Once installed, the adware displays adverts on the user's computer. It also gathers data about the user’s browsing habits and activity and uses that to determine what adverts to display. The purpose of adware is to generate revenue by persuading users to click on the adverts. A secondary purpose may be to collect data on the user. 

While adware doesn’t damage the host computer, it can slow it down, cause other performance issues.


Spyware is more malicious than adware. Its purpose is to spy on you and gain as much data about you as possible. Spyware can take several different forms and gathers data in different ways, such as:

  • Keylogging – this type of spyware records the keystrokes you make to try and access login names and passwords for accounts you use on your Mac. Once the hacker has these details, they can log in and, depending on the account, steal money from you. Two-factor authentication is a solid defense against this kind of attack since it means that having your username and password alone isn’t enough to access your account.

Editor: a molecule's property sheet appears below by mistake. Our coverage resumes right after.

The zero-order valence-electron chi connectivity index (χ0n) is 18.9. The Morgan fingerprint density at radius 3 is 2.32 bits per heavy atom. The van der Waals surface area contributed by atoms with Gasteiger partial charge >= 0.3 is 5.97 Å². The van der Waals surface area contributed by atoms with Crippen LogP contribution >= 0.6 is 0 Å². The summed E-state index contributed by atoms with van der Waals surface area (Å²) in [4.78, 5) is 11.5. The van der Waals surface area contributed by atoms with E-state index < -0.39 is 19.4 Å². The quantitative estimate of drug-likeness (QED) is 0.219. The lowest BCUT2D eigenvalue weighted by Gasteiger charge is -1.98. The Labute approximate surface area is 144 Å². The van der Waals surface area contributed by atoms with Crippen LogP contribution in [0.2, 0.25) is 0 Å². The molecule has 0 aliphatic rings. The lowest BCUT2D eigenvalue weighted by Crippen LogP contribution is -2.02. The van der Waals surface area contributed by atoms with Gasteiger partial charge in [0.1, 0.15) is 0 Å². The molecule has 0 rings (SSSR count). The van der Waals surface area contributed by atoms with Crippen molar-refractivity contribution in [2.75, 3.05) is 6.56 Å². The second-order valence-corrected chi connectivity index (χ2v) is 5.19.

• Browser hijackers – this spyware redirects your browser’s homepage and preferred search engine to a page run by hackers. The objective is to gather information about you as your browse the web, but it can also be used to steal personal data when you fill in forms online.
  • Webcam hacking – when this kind of spyware is installed, malicious actors can take control of your webcam and microphone and use it to spy on you.

To safeguard you from spyware, macOS forces any program that wants to record keystrokes, your screen, images from your webcam, or audio from your mic to request permission first explicitly. You can manage application permissions by going to Preferences > Security & Privacy > Privacy tab.

Trojan Horse